1. (Hypothesis 1) The plaintext has first been enciphered (a) and then split into segments divided into two groups (b), adjusted to have the same letter frequency distribution shapes (c), and recombined with intermediary letters ‘W’ (d),

    2. (Hypothesis 2) The plaintext has first been split into segments divided into two groups (a), then each segment has been enciphered using a technique specific to its group (b); additionally, the groups have been adjusted to have the same letter frequency distribution shapes (c), before being recombined with intermediary letters ‘W’ (d). (Note that, in that case, we do not exclude the possibility that the steps (b) and (c) could have been performed in one step).

Our Approach

While studying Enigma (hypothesizing it would help solve K4), we learned that separators represented punctuation marks as the machine only supported alphabetic characters. For instance, the doublet “YY” represented a dot. These separators were used for plaintext because of a technical constraint. We pondered if this technique could have been replicated in ciphertext to misdirect analysts.

To systematically explore this idea, we created K4nundrum.

This open-source tool splits K4 on different separators and analyzes the resulting segments. K4nundrum explores separators ranging from ‘A’ to ‘Z’ and uses them to split the ciphertext, subsequently permuting the resulting segments. Every permutation is distributed into different groups (from two groups for the whole ciphertext, up to one group per segment). Ultimately, K4nundrum examines each collection of groups to ascertain whether they exhibit identical letter distribution characteristics.

Using this process, K4nundrum unveiled that splitting K4 based on the letter ‘W’ produces groups of segments with identical letter frequency distribution shapes when permuted according to a specific arrangement (alternating groups). As mentioned above, these two groups are { INFBNYPVTTMZFPK, OBKRUOXOGHULBSOLIFBB, TQSJQSSEKZZ } and { ATJKLUDIA, FLRVQQPRNGKSSOT, GDKZXTJCDIGKUHUAUEKCAR }.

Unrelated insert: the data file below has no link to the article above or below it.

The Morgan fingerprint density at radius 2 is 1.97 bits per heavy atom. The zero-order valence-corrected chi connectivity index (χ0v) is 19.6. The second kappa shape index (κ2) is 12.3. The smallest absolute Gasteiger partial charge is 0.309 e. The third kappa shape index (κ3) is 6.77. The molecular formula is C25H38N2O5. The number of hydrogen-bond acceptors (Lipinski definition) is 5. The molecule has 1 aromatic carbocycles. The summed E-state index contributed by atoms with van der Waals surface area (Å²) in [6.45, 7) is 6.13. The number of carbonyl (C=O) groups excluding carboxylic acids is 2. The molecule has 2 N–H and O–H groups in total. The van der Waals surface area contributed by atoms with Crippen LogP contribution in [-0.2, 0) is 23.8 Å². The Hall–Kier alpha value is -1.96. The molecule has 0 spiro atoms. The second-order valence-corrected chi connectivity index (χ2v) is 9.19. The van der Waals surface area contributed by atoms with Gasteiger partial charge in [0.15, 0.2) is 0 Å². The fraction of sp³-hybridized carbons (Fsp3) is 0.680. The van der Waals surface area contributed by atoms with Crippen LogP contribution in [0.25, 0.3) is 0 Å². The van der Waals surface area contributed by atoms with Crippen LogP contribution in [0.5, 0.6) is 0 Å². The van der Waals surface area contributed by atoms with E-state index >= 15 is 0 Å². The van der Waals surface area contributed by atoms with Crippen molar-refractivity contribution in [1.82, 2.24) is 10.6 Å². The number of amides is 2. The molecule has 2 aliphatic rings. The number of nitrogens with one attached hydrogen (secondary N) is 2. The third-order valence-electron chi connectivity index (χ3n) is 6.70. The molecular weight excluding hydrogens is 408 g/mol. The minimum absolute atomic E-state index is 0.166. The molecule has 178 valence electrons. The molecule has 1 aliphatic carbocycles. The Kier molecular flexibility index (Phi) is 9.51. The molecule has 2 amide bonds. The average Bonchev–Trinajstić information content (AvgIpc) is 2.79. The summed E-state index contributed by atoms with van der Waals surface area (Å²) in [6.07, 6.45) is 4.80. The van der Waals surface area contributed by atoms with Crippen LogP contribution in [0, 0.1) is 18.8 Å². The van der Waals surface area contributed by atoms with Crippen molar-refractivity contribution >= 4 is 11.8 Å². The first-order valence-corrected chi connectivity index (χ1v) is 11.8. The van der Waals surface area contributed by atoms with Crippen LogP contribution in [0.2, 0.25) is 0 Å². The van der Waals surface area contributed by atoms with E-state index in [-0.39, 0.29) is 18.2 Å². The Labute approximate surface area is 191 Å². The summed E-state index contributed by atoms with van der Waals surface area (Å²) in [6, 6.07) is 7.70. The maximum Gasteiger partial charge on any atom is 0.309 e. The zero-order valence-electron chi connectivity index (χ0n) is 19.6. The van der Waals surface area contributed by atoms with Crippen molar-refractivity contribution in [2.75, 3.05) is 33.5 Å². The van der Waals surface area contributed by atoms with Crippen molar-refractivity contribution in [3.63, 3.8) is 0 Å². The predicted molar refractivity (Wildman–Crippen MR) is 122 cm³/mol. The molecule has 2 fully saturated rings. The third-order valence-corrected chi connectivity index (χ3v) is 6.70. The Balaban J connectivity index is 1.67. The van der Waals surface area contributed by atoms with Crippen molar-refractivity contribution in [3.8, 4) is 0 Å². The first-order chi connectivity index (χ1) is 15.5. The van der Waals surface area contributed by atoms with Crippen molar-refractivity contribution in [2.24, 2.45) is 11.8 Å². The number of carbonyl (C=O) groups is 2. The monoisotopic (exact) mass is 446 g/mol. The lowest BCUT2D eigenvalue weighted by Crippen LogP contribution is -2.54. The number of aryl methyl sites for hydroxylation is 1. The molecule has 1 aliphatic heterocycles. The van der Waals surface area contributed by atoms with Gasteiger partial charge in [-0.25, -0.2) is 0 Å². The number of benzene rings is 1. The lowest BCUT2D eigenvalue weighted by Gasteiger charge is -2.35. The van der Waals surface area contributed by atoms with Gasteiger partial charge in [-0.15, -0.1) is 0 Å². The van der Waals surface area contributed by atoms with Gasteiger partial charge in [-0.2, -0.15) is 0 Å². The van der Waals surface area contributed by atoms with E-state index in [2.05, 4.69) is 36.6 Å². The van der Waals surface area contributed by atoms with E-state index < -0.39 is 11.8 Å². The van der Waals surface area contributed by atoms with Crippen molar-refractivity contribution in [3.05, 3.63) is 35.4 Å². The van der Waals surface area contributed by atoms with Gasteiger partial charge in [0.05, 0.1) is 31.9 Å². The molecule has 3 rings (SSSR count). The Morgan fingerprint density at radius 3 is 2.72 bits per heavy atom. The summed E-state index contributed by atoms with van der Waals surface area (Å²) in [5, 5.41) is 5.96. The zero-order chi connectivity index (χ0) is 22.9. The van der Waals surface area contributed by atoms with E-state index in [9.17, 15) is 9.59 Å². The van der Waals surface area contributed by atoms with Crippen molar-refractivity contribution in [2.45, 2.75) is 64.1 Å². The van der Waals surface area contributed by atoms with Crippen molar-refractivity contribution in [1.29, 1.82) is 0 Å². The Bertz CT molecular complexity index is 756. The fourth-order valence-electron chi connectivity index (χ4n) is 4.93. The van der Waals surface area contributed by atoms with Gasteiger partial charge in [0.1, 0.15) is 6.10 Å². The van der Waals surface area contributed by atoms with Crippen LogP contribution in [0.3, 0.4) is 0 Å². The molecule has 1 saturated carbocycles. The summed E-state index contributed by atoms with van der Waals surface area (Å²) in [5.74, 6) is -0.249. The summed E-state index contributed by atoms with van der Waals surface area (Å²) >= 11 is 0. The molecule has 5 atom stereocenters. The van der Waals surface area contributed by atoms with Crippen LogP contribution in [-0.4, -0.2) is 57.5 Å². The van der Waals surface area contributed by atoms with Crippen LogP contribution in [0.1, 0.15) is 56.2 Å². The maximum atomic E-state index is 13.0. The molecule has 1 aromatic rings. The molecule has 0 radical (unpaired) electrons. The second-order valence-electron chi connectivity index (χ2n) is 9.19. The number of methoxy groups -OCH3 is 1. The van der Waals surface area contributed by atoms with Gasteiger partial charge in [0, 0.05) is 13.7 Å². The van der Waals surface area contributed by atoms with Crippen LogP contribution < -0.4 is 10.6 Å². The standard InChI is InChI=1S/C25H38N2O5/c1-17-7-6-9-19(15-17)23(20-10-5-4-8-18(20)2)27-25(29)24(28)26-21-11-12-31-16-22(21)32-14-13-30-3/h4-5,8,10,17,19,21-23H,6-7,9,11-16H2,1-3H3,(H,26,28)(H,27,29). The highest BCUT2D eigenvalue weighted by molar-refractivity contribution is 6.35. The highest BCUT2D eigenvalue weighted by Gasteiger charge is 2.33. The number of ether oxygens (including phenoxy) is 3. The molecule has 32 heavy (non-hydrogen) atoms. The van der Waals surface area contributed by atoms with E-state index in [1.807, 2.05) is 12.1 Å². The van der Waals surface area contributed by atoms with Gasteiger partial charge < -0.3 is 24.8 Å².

An Intentional Pattern?

This pattern is interesting: it is nonobvious, which would explain why it protected K4’s plaintext so well. At the same time, it would have been relatively easy for the creator of Kryptos to implement (we attempt to demonstrate it with an illustrative example below). But couldn’t it be just coincidental?

To understand how frequently such a pattern would occur in a string of text the length of K4, we have added a feature to K4nundrum that simulates “pseudo-K4s” (enabled with the --sim flag). These pseudo-K4s are random strings of 97 uppercase letters. (By definition, we cannot create a process that would generate perfect K4-like strings, as the underlying encryption method is unknown). While these strings are not generated like the original K4, this simulation gives a general indication of how frequently this phenomenon can be noticeable by an external observer.

Simulations empirically indicate, based on the generation of more than one million pseudo-K4s, that this pattern naturally emerges less than 2% of the time. This probability is low but does not necessarily make this hypothesis a reality. Fortunately, several indicators demonstrate that K4’s pattern has characteristics that make it less likely to occur just by chance.

First, the simulator tends to produce groups containing tiny segments (1 or 2 characters long). For instance, and typically:


  Letter Freq.:      U:5 G:4 P:4 R:3 C:3 E:2 B:2 I:2 F:2 Z:2 M:2 J:2